Nationals Member for New England Barnaby Joyce has often garnered headlines regarding his parliamentary expenses. In 2013, it was reported that he refused to repay expenses claims for attendance at State of Origin and NRL matches. He had also claimed travel expenses to attend two weddings under ‘Shadow Minister — Official Business’

In 2018, Joyce was cleared of misusing his taxpayer-funded expenses when an independent investigation found a ‘substantial change’ in the amount of time Joyce spent in Canberra. Joyce claimed 58 nights in Canberra in 2017, up from 12 nights in 2015 and 2016, a total of $16,000 for time spent in Canberra when parliament was not sitting. It was later revealed that during that time, Joyce was having an affair with his then-staffer, Vikki Campion.

In 2013, former WA Liberal MP Don Randall was required to pay back $5,000 for a trip to Cairns with his wife that he had claimed as “electorate business”.

In 2022, former Liberal MP for Bowman Andrew Laming refused to repay “invalid” expense claims of over $8,000 after an IPEA investigation found that Laming ‘obfuscated, provided inconsistent answers or ignored [questions].

Laming’s Federal parliamentary career ended in 2022 after a series of scandals. Laming is currently running for mayor in the 2024 local government elections.

Also, in 2022, former Liberal Senator Amanda Stoker repaid $2,600 in expenses claimed, plus a penalty for part of a trip that was deemed to be “personal”.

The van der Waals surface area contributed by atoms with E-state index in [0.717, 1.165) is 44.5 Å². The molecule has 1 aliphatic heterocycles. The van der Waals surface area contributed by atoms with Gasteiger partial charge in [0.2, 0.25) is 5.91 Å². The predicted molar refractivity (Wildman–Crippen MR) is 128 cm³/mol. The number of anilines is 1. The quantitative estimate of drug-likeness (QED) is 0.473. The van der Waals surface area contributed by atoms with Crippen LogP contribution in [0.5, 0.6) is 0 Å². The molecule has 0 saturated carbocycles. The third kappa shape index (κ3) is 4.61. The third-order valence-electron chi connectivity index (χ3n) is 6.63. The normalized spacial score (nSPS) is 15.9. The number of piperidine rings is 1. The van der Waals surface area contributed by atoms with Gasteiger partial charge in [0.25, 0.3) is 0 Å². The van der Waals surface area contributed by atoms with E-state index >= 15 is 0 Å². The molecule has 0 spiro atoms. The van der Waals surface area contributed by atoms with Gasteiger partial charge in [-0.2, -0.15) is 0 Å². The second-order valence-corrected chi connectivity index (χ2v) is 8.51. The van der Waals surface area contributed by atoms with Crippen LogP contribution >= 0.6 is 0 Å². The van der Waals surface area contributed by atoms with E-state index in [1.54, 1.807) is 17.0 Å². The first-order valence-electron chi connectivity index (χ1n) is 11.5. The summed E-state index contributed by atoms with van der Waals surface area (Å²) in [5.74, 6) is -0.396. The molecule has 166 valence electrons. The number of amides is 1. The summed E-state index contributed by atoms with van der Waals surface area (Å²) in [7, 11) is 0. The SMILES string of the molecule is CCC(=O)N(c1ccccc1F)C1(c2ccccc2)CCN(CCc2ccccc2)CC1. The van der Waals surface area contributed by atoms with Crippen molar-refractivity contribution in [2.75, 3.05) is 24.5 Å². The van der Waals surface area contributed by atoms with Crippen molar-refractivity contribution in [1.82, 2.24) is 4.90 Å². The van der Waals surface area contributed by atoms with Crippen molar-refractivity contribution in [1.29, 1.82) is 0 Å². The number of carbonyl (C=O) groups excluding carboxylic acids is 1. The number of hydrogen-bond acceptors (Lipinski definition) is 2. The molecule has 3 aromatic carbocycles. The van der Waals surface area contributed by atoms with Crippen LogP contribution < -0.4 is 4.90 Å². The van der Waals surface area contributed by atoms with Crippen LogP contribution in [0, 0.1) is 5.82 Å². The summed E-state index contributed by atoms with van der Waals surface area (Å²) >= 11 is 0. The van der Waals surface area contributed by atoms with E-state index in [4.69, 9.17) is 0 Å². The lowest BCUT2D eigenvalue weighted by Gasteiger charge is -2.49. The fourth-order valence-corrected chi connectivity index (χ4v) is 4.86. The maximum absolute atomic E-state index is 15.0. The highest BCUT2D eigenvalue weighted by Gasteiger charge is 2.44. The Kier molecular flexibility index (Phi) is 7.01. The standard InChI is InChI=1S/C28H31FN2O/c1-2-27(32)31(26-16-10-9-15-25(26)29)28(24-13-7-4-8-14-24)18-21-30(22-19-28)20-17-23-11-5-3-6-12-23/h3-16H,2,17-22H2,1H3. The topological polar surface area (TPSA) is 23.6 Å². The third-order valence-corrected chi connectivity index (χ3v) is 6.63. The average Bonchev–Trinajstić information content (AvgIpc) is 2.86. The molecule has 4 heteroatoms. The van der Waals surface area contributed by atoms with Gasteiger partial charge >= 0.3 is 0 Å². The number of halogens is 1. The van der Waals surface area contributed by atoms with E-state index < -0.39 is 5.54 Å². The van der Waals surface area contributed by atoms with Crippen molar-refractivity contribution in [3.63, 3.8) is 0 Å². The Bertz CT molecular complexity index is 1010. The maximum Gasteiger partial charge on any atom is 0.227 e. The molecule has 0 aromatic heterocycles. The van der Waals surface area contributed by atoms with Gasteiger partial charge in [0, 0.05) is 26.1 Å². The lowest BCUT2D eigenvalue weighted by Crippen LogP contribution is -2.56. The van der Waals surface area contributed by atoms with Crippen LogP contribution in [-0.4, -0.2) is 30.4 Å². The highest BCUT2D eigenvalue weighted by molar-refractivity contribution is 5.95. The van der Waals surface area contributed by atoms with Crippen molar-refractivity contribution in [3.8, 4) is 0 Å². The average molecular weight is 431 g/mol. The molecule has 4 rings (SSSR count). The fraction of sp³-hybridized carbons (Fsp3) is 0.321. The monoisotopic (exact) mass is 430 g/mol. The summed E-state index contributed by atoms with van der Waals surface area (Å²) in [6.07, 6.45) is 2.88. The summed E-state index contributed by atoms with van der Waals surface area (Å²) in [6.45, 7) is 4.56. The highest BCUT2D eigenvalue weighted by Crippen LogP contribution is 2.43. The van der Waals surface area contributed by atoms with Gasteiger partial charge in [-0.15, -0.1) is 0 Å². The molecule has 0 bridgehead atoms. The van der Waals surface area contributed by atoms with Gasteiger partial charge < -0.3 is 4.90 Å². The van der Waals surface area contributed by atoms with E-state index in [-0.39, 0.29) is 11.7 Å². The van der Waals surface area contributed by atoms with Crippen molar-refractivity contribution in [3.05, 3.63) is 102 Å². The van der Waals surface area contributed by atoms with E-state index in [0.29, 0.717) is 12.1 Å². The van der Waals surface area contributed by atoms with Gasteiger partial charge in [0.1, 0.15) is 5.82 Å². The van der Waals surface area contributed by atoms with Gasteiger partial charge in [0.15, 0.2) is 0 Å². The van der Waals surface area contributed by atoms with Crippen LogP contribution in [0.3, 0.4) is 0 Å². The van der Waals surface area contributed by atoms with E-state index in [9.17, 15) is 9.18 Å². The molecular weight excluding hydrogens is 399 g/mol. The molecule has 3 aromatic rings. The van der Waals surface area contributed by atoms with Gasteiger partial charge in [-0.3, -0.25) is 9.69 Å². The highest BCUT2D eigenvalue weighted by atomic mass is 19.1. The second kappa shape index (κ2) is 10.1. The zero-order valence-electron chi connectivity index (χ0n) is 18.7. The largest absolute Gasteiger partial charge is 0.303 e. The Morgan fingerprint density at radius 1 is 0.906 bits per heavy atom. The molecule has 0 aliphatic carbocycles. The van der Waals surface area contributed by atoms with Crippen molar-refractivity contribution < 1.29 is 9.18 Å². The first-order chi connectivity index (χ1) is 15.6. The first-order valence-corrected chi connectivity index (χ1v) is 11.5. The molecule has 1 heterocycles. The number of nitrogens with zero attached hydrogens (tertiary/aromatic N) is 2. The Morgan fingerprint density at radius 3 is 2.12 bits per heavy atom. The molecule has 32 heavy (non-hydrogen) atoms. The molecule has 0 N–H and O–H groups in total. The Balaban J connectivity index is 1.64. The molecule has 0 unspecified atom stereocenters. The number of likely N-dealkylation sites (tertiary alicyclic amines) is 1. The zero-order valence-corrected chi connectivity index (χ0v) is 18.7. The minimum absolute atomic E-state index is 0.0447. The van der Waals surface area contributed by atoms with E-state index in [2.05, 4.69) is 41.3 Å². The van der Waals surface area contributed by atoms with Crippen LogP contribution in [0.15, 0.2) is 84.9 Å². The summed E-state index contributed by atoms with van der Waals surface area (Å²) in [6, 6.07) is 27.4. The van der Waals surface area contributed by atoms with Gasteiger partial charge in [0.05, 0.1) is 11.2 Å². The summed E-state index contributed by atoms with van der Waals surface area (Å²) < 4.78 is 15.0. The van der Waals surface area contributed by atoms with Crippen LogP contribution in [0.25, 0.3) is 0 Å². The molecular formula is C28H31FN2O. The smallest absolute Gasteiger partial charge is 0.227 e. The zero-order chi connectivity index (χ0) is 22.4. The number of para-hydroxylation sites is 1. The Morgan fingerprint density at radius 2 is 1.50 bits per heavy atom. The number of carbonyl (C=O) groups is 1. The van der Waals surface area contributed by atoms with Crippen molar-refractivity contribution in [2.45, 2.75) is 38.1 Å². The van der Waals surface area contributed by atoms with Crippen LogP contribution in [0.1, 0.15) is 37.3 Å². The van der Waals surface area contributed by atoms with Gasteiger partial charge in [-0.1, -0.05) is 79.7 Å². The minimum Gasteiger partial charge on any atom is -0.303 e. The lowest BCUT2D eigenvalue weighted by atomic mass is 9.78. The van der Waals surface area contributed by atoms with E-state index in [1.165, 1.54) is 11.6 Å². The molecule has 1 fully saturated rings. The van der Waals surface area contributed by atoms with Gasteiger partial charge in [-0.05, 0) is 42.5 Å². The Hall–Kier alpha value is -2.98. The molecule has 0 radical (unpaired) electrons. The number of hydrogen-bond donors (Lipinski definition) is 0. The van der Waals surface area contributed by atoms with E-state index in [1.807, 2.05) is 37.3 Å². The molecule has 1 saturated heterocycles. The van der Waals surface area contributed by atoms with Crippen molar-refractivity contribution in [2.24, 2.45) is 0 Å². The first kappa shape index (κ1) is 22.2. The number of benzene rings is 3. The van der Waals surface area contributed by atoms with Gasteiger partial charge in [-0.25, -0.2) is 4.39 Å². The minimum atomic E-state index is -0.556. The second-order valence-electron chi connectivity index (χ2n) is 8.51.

In 2011, 65 MPs, including former Labor Prime Minister Julia Gillard and several senior ministers, were forced to repay almost $100,000 in “wrongly-claimed family expenses”.

In 2013, former Liberal Senator and then-Attorney-General George Brandis was forced to repay $1,700 in expenses he had claimed to attend the wedding of a shock jock friend. Barnaby Joyce also came under fire for claiming expenses for the same wedding.

In 2023, Nationals Leader David Littleproud partly repaid expenses he claimed for a trip to the Gold Coast soon after purchasing a property on the Glitter Strip.

In 2011, Fairfax Media reported that then-Leader of the Opposition Tony Abbott had claimed more than $23,000:

'...on trips associated with the 2012 Coffs Coast Cycle Challenge, the 2011 Bathurst V8 Supercar Race, the 2010 Melbourne Cup, the 2010 Boxing Day test match at the MCG and the 2011 Birdsville Races.’

That same report also revealed the current Attorney-General Mark Dreyfus had ‘wrongly billed taxpayers for accommodation on a family ski trip’ — an amount totalling $466.

These examples of parliamentarians making expense claims to IPEA clearly show that MPs and senators don’t always ensure their claims are within the very broad rules. 

Therefore, it is imperative that the PEMS is effective, fit for purpose and that parliamentarians' expenses are published promptly to allow scrutiny of these claims by media, parliament and the public.  

So, when will IPEA’s reporting be up-to-date? That is the $74.3 million question.

You can follow Belinda Jones on Twitter @belindajones68.